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MRT 3 fare hike looms, transport group asks why

by Jericho Zafra

There will certainly be an increase in fares for Metro Rail Transit Line 3 (MRT-3) due to the rising price of electricity and spare parts of trains needed for its operation and maintenance.

“It is not only necessary but inevitable that at a certain point in time ay kinakailangang itaas ang pamasahe. Ang tanong na lang ay magkano,” Department of Transportation (DOTr) undersecretary Cesar Chavez said in a radio interview.

However, a group of transport consumers group asked the department to justify the hike including the planned privatization of MRT-3.

“Ano ba ang nangyari bakit sinabing nalugi? Ano ‘yung pinagkalugi kasi ang gobyerno hindi naman negosyo bakit nalugi?” said Atty. Ariel Inton, president of Lawyers for Commuters Safety Protection (LCSP).

“Justify to the commuters, bakit kailangan natin itaas,” Inton added, referring to the increase in fares.

Inton, a former board member of Land Transportation Franchise and Regulatory Board (LTFRB), also questioned the necessity to privatize MRT-3 operation and maintenance. 

“Ang tingin po namin diyan, walang pondo na inilaan para i-subsidize. There is no loss, there is just no money to subsidize,” Inton said.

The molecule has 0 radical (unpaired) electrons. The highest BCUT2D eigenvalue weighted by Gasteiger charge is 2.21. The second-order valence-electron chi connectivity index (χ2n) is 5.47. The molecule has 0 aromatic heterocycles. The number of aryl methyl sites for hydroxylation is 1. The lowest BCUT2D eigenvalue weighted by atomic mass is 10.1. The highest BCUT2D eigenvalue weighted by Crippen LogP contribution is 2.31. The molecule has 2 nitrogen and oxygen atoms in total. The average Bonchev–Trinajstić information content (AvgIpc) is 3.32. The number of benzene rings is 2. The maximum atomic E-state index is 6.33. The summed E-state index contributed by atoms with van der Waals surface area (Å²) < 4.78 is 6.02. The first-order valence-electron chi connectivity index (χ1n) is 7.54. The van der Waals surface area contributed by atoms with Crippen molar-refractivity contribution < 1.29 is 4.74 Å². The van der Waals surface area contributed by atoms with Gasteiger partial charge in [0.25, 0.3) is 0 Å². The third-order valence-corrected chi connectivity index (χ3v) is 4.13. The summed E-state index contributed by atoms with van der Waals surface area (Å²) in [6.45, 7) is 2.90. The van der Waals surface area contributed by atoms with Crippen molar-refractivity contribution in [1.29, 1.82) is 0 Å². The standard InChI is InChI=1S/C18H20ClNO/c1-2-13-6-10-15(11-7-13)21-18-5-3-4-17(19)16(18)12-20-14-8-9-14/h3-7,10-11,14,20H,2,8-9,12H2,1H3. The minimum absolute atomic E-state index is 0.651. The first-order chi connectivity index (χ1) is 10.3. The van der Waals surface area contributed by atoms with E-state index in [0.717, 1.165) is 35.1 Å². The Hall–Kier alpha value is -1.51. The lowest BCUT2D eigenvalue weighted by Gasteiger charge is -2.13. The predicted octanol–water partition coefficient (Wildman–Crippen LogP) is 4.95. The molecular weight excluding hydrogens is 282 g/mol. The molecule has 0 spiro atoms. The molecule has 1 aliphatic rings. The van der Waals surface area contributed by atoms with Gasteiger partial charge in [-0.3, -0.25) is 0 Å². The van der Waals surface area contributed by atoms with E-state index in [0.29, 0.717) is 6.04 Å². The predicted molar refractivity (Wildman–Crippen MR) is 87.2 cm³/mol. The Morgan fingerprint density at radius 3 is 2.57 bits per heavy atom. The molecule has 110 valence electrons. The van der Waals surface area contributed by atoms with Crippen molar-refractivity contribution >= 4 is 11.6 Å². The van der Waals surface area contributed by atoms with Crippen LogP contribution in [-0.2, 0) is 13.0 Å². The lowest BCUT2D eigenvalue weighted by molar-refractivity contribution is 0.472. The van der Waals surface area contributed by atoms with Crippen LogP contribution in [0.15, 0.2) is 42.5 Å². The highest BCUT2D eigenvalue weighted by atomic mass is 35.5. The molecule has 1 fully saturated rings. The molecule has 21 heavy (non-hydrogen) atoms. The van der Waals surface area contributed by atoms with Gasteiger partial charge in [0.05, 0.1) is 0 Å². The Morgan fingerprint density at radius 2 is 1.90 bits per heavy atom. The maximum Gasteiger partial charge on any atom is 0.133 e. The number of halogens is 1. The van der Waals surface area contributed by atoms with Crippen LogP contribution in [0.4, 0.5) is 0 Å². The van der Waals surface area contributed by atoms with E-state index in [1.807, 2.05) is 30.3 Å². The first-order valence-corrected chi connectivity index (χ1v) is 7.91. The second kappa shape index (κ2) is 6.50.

The MRT-3 train line started its operation in December 1999 after the build-lease-transfer agreement that allowed the train’s construction in 1996.

Among the consortium that constructed the train line were Ayala Land, Greenfield Development Corp. of United Laboratories, Ramcar Inc. of the Agustines family, Anglo-Phil Holdings Corp., and Fil-Estate Management.

It was leased to and run by the government for 25 years via the DOTC.

MRT-3 Privatization

On Wednesday, the Department of Transportation said it is looking into giving the private sector operators control over MRT-3’s Operations & Maintenance (O&M) to boost “operational efficiency.”

“We are looking at partnering with private rail operators for DOTr MRT-3’s operations and maintenance under the same scheme with LRT 1 with the rail lines assets remaining government owned,” Transportation Secretary Jaime J. Bautista said in a media statement.

“Railway systems should remain the most affordable and safest mode of mass transit in the country,” Bautista added.

To maintain reasonable fares, the transport department said the government would continue to fund the operation of the metro’s LRT 1, LRT 2, and MRT-3 lines.

Photo Credit: PTV



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